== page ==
St. Tammany Parish Coroner Peter Galvan's legal fight to withhold certain email from the Legislative Auditor must be heard in state court in Baton Rouge, not in St. Tammany, a judge ruled Wednesday. Judge August J. Hand of the 22nd Judicial District Court in Covington said the coroner's office must make its case before the 19th Judicial District Court in Baton Rouge.
The coroner's office - which is under investigation by the Legislative Auditor after a series of media reports about freewheeling spending and other practices - has refused to give investigators direct access to the agency's computers, arguing that certain email are privileged and outside the scope of the auditors' authority. The coroner's lawyers offered to pull the email they deemed privileged and provide the rest, but the auditors refused.
The Legislative Auditor served the coroner April 16 with a legislative subpoena for the email records for Galvan and five employees, but the agency refused to comply on grounds that some email are protected by such things as attorney-client privilege and the federal Health Insurance Portability and Accountability Act (HIPAA).
On April 26 the Legislative Auditor filed a lawsuit asking the Baton Rouge court to force Galvan to comply with its legislative subpoena. Attorneys for the coroner's office responded by filing a motion in state court in St. Tammany asking the court to void the subpoena as it relates to confidential email or issue a protective order on the email.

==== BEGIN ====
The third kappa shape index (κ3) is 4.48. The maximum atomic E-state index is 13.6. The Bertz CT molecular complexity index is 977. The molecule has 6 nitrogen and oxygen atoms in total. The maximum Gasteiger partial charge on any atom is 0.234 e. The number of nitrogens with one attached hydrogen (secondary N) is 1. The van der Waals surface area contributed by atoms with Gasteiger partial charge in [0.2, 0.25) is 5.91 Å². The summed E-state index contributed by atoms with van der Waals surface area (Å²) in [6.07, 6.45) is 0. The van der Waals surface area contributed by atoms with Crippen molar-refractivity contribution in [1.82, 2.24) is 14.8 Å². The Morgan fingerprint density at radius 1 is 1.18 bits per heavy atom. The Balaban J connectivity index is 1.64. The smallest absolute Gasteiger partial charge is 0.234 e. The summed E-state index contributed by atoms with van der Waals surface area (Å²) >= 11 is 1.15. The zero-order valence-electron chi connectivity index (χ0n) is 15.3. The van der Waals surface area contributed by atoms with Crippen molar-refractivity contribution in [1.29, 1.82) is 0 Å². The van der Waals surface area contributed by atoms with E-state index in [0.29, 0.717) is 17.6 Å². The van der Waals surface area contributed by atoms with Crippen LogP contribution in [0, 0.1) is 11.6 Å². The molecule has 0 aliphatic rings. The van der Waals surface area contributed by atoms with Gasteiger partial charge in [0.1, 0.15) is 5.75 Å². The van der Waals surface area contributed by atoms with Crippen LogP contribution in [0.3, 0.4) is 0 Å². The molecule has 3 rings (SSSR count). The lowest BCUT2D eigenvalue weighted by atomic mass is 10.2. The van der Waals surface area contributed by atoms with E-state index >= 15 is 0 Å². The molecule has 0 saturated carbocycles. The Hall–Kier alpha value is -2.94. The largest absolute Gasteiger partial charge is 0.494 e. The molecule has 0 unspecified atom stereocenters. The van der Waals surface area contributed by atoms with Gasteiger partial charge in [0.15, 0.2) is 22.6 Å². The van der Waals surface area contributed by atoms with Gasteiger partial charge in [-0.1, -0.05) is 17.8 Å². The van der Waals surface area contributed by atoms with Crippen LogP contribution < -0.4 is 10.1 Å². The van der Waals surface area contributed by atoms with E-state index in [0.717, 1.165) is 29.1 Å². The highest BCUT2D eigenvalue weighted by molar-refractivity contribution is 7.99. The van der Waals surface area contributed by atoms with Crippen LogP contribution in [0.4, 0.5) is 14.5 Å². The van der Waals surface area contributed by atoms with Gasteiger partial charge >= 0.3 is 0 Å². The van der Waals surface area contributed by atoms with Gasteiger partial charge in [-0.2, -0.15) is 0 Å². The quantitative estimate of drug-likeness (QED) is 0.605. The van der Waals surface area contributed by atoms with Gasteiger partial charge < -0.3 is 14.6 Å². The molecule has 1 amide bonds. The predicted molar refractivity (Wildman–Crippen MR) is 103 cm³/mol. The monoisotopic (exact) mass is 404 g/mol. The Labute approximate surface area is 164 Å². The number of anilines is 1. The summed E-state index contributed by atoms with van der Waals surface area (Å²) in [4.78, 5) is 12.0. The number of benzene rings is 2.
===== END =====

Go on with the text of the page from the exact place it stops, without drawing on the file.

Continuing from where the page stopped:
The motion was before Judge Hand on Wednesday, but before hearing it he agreed with Legislative Auditor attorney Jenifer Schaye's argument that the proper venue for the motion was in Baton Rouge. A hearing is set for May 20 in the 19th Judicial District.
The legislative subpoena seeks the email records of Galvan and five employees: Chief Deputy Coroner/Pathologist Dr. Michael DeFatta, Executive Director Melanie Comeaux, Chief Financial Officer Kim Kelly, Chief Investigator Mark Lombard and Administrative Secretary Rebecca Caminita. Comeaux recently resigned her position, sources said.
The auditor's lawsuit says that the authority granted to the auditor covers all documents and records, regardless of whether they are confidential. "The auditor is required to treat any confidential information with the same level of care and responsibility as the auditee and to comply with all applicable law regarding such information ..."
In his motion seeking to void the subpoena, coroner's office attorney Kyle Schonekas wrote that the coroner is not objecting "for the purpose of obstructing the auditor's investigation."
"Louisiana law is clear that the auditor is not entitled to privileged information," it says.
Schonekas told Judge Hand, "We made a sincere effort to resolve these problems."